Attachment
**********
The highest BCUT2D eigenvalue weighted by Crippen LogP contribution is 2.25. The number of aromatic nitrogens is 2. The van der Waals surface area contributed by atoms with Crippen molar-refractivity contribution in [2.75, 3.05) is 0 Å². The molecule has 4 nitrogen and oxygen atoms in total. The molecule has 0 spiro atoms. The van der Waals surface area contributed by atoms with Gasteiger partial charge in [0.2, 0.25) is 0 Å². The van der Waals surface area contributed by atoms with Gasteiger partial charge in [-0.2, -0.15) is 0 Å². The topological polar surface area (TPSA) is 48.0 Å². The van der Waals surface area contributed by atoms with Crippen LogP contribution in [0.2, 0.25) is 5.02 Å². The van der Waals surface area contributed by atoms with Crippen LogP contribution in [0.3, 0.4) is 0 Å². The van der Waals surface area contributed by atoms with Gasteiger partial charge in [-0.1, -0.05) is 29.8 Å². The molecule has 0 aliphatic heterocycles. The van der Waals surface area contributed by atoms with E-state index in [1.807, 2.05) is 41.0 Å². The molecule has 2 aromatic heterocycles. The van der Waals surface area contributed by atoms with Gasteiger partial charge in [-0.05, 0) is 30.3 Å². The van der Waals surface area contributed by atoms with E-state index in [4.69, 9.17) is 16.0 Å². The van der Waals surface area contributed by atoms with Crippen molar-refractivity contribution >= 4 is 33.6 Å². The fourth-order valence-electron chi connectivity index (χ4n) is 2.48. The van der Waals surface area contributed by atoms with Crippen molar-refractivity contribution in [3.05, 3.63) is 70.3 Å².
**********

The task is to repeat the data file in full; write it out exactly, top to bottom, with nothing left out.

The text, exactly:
The highest BCUT2D eigenvalue weighted by Crippen LogP contribution is 2.25. The number of aromatic nitrogens is 2. The van der Waals surface area contributed by atoms with Crippen molar-refractivity contribution in [2.75, 3.05) is 0 Å². The molecule has 4 nitrogen and oxygen atoms in total. The molecule has 0 spiro atoms. The van der Waals surface area contributed by atoms with Gasteiger partial charge in [0.2, 0.25) is 0 Å². The van der Waals surface area contributed by atoms with Gasteiger partial charge in [-0.2, -0.15) is 0 Å². The topological polar surface area (TPSA) is 48.0 Å². The van der Waals surface area contributed by atoms with Crippen LogP contribution in [0.2, 0.25) is 5.02 Å². The van der Waals surface area contributed by atoms with Crippen LogP contribution in [0.3, 0.4) is 0 Å². The van der Waals surface area contributed by atoms with Gasteiger partial charge in [-0.1, -0.05) is 29.8 Å². The molecule has 0 aliphatic heterocycles. The van der Waals surface area contributed by atoms with E-state index in [1.807, 2.05) is 41.0 Å². The molecule has 2 aromatic heterocycles. The van der Waals surface area contributed by atoms with Gasteiger partial charge in [-0.05, 0) is 30.3 Å². The van der Waals surface area contributed by atoms with E-state index in [4.69, 9.17) is 16.0 Å². The van der Waals surface area contributed by atoms with Crippen molar-refractivity contribution >= 4 is 33.6 Å². The fourth-order valence-electron chi connectivity index (χ4n) is 2.48. The van der Waals surface area contributed by atoms with Crippen molar-refractivity contribution in [3.05, 3.63) is 70.3 Å².